2. For this purpose, each of the Protecting Powers may, either at the invitation of one Party, of the Director-General of the United Nations Educational, Scientific and Cultural Organization, or on its own initiative, propose to the Parties to the conflict a meeting of their representatives, and in particular of the authorities responsible for the protection of cultural property, if considered appropriate on suitably chosen neutral territory. The Parties to the conflict shall be bound to give effect to the proposals for meeting made to them.
The Protecting Powers shall propose for approval by the Parties to the conflict a person belonging to a neutral Power or a person presented by the Director General of the United Nations Educational, Scientific and Cultural Organization, which person shall be invited to take part in such a meeting in the capacity of Chairman.

Article 23. Assistance of UNESCO

1. The High Contracting Parties may call upon the United Nations Educational, Scientific and Cultural Organization for technical assistance in organizing the protection of their cultural property, or in connexion with any other problem arising out of the application of the present Convention or the Regulations for its execution. The Organization shall accord such assistance within the limits fixed by its programme and by its resources.

2. The Organization is authorized to make, on its own initiative, proposals on this matter to the High Contracting Parties.

Article 24. Special agreements

1. The High Contracting Parties may conclude special agreements for all matters concerning which they deem it suitable to make separate provision.

2. No special agreement may be concluded which would diminish the protection afforded by the present Convention to cultural property and to the personnel engaged in its protection.

Article 25. Dissemination of the Convention

The High Contracting Parties undertake, in time of peace as in time of armed conflict, to disseminate the text of the present Convention and the Regulations for its execution as widely as possible in their respective countries. They undertake, in particular, to include the study thereof in their programmes of military and, if possible, civilian training, so that its principles are made known to the whole population, especially the armed forces and personnel engaged in the protection of cultural property.

Article 26. Translations reports

1. The High Contracting Parties shall communicate to one another, through the Director-General of the United Nations Educational, Scientific and Cultural Organization, the official translations of the present Convention and of the Regulations for its execution.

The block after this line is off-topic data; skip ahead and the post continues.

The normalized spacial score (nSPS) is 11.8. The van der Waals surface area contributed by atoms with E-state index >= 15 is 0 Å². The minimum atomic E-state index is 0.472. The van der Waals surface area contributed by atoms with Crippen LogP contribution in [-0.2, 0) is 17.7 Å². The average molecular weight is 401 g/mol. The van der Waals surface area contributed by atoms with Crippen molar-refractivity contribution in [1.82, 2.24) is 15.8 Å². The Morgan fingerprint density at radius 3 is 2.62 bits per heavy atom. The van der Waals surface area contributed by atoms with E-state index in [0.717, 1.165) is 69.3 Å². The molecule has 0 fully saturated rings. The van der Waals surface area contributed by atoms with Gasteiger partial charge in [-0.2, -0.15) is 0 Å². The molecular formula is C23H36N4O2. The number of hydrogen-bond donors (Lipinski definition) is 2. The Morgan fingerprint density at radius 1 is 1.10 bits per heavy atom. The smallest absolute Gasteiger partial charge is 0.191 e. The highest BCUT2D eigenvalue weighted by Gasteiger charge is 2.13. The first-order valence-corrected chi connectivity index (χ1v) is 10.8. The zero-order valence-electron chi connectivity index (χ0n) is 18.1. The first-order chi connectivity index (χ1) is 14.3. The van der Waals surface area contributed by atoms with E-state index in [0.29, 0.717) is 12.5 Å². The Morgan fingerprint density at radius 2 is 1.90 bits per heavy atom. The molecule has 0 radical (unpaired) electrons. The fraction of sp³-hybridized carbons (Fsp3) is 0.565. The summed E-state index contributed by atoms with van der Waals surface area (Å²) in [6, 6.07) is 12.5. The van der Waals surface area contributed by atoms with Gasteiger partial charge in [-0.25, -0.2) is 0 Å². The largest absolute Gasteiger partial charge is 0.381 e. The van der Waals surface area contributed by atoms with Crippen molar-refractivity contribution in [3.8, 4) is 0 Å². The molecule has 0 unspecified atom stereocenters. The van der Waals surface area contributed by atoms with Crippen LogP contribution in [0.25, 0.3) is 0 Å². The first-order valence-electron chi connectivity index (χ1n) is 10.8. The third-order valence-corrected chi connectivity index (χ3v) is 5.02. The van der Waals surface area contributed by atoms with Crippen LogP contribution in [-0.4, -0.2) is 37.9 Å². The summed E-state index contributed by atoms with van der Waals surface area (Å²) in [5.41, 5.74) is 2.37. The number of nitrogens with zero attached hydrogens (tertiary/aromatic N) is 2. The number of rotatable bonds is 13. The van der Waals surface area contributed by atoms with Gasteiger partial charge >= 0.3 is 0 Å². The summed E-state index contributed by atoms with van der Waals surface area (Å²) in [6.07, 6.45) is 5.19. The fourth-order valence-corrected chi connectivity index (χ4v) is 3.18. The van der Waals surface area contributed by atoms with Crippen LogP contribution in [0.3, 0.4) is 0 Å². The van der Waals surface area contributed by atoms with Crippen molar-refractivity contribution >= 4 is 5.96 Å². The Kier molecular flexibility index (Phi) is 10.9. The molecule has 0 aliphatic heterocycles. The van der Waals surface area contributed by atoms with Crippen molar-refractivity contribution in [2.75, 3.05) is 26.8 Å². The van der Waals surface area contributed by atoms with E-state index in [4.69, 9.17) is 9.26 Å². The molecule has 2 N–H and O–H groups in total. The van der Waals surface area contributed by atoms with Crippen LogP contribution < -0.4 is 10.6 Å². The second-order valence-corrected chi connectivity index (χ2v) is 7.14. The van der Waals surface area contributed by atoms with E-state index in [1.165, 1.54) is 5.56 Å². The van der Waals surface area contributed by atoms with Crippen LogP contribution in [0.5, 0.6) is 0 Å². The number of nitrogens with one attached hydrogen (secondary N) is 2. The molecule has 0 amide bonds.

2. Furthermore, at least once every four years, they shall forward to the Director-General a report giving whatever information they think suitable concerning any measures being taken, prepared or contemplated by their respective administrations in fulfillment of the present Convention and of the Regulations for its execution.

Article 27. Meetings

1. The Director-General of the United Nations Educational, Scientific and Cultural Organization may, with the approval of the Executive Board, convene meetings of representatives of the High Contracting Parties. He must convene such a meeting if at least one-fifth of the High Contracting Parties so request.

2. Without prejudice to any other functions which have been conferred on it by the present Convention or the Regulations for its execution, the purpose of the meeting will be to study problems concerning the application of the Convention and of the Regulations for its execution, and to formulate recommendations in respect thereof.

3. The meeting may further undertake a revision of the Convention or the Regulations for its execution if the majority of the High Contracting Parties are represented, and in accordance with the provisions of Article 39.

Article 28. Sanctions

The High Contracting Parties undertake to take, within the framework of their ordinary criminal jurisdiction, all necessary steps to prosecute and impose penal or disciplinary sanctions upon those persons, of whatever nationality, who commit or order to be committed a breach of the present Convention.

Final provisions

Article 29. Languages

1. The present Convention is drawn up in English, French, Russian and Spanish, the four texts being equally authoritative.